WASHINGTON — The Justice Department wants low-level drug criminals who were sentenced under tough laws from the days of the crack epidemic to ask the president for early release from prison.
In an unprecedented move, Deputy Attorney General James Cole on Thursday asked defense lawyers to help the government locate prisoners and encourage them to apply for clemency.
The clemency drive is part of the Obama administration’s effort to undo a disparity that flooded the nation’s prison system and disproportionately affected black men.
Offenses involving crack, which was more commonly used in black communities, carried more severe penalties than crimes involving powder cocaine, which was usually favored by affluent white users. In some cases, crack crimes resulted in a 100-to-1 sentencing disparity.
- Beloved Mama's Mexican Kitchen in Belltown to close
- Washington officer shoots men accused of earlier beer theft
- To retire at 55 takes big savings
- Queen Anne apartments -- at half the usual cost
- Bing no longer a search-engine blip
Most Read Stories
Congress reduced that disparity in 2010. In December, President Obama commuted the sentences of eight federal inmates who received sentences under the old rules.
“There are more low-level, nonviolent drug offenders who remain in prison, and who would likely have received a substantially lower sentence if convicted of precisely the same offenses today,” Cole said at a New York State Bar Association event. “This is not fair, and it harms our criminal-justice system.”
Congress is considering a bill that would make the new sentencing guidelines retroactive, which could make up to 12,000 prisoners eligible for reduced sentences.
That bill would have a quicker, more organized effect than the nationwide push for clemency applications. But lawyers and civil-rights advocates see the Justice Department’s move as an example of Obama using executive authority to advance policy goals, something he pledged during his State of the Union speech this week.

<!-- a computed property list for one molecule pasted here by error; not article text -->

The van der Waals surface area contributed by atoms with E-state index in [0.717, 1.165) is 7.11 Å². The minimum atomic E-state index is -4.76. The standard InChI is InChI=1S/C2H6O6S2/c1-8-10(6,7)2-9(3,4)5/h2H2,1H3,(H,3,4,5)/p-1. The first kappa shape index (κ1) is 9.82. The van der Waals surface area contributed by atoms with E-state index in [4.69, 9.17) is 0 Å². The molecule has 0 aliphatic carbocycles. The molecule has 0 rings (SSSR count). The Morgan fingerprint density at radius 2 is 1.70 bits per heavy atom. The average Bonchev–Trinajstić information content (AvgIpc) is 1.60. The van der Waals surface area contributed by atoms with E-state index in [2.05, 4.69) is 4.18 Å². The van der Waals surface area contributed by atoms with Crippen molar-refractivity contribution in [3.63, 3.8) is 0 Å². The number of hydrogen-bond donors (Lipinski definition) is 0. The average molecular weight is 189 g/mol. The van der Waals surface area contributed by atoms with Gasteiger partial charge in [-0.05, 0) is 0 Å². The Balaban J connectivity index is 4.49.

Prison officials also will spread the word among inmates that low-level, nonviolent drug offenders might be eligible to apply for clemency.
About 30,000 inmates — roughly 15 percent of the prison population — were serving crack sentences at the end of 2011, according to federal data.
Attorney General Eric Holder said the prison system accounted for 30 percent of the Justice Department’s budget, which strains the department’s ability to conduct its other law-enforcement missions.
By asking defense lawyers to solicit names for clemency consideration, the Justice Department is setting up a crush of applications to its pardon unit, which already faces a backlog and receives thousands of new requests each year.
“I’m all for addressing the inequities of crack-cocaine sentences,” said Julie Stewart, president of Families Against Mandatory Minimums. “The best solution is the legislative solution.”
There was strong support in both political parties for changing the sentencing rules in 2010, but the question of whether to apply them to people already in prison was more contentious.
The Senate Judiciary Committee on Thursday approved a bill that would allow prisoners sentenced under the old rules to ask judges to let them out of prison early. The bill would also reduce some mandatory minimum sentences and give judges more discretion in setting prison terms.
The fate of that bill is not clear.